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A year ago, Informed Sources revealed that Railtrack's project costs were two to three times those of British Rail. This month, several current or proposed projects are examined and the situation has got much worse. Much, much worse.
Railtrack is now quoting costs for schemes which, to be blunt, bear no relation to technical or commercial reality. However, while it is difficult to comprehend how a straightforward renewal and upgrade project like the West Coast Main Line can escalate to the £13billion now being quoted, it is possible to apply a common-sense check to smaller projects.
Earlier this year, Ian McAllister, Chairman of Network Rail, commented that one thing he had learned was that nothing on the railways cost less than £500million. He was exaggerating to make a point. Had he said £100million, some in his audience would have been nodding in agreement.
Visiting the site of a simple set of high speed crossovers on the four track WCML at Ledburn recently we were told that the price was not £132million, as widely reported, but nearer £50million plus the same again for compensation. Talking to a senior Railtrack engineer we got a similar message – compensation to train operators typically represents 40% of total project costs.
Of course, even if you halve the numbers being quoted – like the £100million to resignal the Cherwell Valley, the resulting figure is still beyond belief, but cutting back on compensation would at least enable a direct analysis of pre and post-privatisation costs, and what is measured can be controlled, as Gerald Corbett was teaching us..
Can compensation be reduced? Railtrack seems to think it is inevitable, like death and taxes. But this is only because they still don't understand the rules of the privatised railway structure in which they operate.
Railtrack certainly has to compensate train operating companies for the disruption caused by renewals and upgrades. Big schemes generate big compensation bills. Leeds First was around £100million, Manchester South is £50million, similarly Ledburn.
These are big numbers. And since the Treasury must be looking at the black hole of railway costs with a jaundiced eye, can we point out that a new 669 bed hospital in London 's Euston Road is costed at £255m as a Private Finance Initiative.
But why is the work, which causes the disruption which generates such compensation bills, being done in the first place? Why, to provide an improved service to the TOCs and FOCs.
So, for the TOCs and FOCs it is heads I win compensation, tails I get a better stretch of railway on which to run my trains. This is such a perverse proposition that the lawyers who created the privatised railway structure must have seen it coming.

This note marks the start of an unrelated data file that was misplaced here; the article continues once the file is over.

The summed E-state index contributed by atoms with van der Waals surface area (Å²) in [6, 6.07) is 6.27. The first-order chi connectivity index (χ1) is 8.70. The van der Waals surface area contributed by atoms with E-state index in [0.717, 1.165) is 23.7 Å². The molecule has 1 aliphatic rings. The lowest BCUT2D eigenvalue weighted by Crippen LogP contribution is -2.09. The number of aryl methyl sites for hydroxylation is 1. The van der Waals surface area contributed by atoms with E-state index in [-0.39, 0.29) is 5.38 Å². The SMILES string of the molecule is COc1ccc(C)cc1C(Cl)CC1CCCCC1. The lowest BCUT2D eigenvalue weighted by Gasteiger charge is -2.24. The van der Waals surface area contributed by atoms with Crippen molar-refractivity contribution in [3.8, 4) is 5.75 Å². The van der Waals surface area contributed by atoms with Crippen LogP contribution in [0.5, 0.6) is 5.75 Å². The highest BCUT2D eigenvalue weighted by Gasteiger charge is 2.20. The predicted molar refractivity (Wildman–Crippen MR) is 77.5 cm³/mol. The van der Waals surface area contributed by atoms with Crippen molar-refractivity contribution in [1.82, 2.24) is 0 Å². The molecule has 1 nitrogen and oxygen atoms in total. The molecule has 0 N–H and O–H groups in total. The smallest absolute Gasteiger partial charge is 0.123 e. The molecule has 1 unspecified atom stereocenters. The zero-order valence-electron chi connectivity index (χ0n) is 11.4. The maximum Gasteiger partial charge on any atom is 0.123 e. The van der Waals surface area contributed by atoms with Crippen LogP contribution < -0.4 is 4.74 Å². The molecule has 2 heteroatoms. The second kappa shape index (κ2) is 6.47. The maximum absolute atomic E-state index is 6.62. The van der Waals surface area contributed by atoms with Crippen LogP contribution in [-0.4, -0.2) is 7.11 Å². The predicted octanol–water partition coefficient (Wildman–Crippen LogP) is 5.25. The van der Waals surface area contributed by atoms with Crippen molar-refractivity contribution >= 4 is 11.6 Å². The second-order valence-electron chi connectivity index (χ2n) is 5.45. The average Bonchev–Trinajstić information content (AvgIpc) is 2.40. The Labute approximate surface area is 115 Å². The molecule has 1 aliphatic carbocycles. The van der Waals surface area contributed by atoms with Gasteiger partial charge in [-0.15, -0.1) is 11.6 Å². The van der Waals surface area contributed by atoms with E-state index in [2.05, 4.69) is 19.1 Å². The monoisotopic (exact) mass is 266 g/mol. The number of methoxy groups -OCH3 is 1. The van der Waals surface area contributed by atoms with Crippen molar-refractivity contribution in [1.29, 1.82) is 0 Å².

Indeed they did. And tucked away in the Track Access Conditions is Part G Para 2.3 which allows the future benefit to an operator from a scheme to be offset against any compensation for disruption.
So why has Railtrack been shelling out millions of our money in compensation without putting up a fight? Well, it's our money and there seems to be a view, even in the Department of Transport that the escalating costs of legacy projects have to be paid for. And, of course, they don't understand the rules of the game they are in.
But, as the Master sang, ‘Hard times are just around the corner'. And the new Secretary of State at Daft is unlikely to be able to get any more money for the railways. Sadly, special advisor Dan Corry was celebrity victimed just as he had got our message about current costs. Such is the transience of political life. But Alastair Darling is likely to regret his commitment to sustain railway investment under the 10 Year Transport Plan at the times the level in the 10 years before Labour came to power any day now.
While what our Industry & Technology Editor calls the Railtrack Buggeration Factor is likely to double infrastructure costs for perpetuity, reducing the burden of compensation which redoubles those costs is worth fighting for. So here is a Janet & John guide for Railtrack on how to go about it.
The next time an operator asks for millions in compensation point out that you are doing the work for their benefit and if anything they should be paying you.
When they get uppity refer them to the Network & Vehicle Change Committee (NVCC)
Hire a good railway lawyer
Make sure you have a good case and that you are not taking 18 weekend possessions, as at Ledburn for nine weeks work.
If you don't get satisfaction from the NVCC, appeal to the Rail Regulator.
Err, that's it.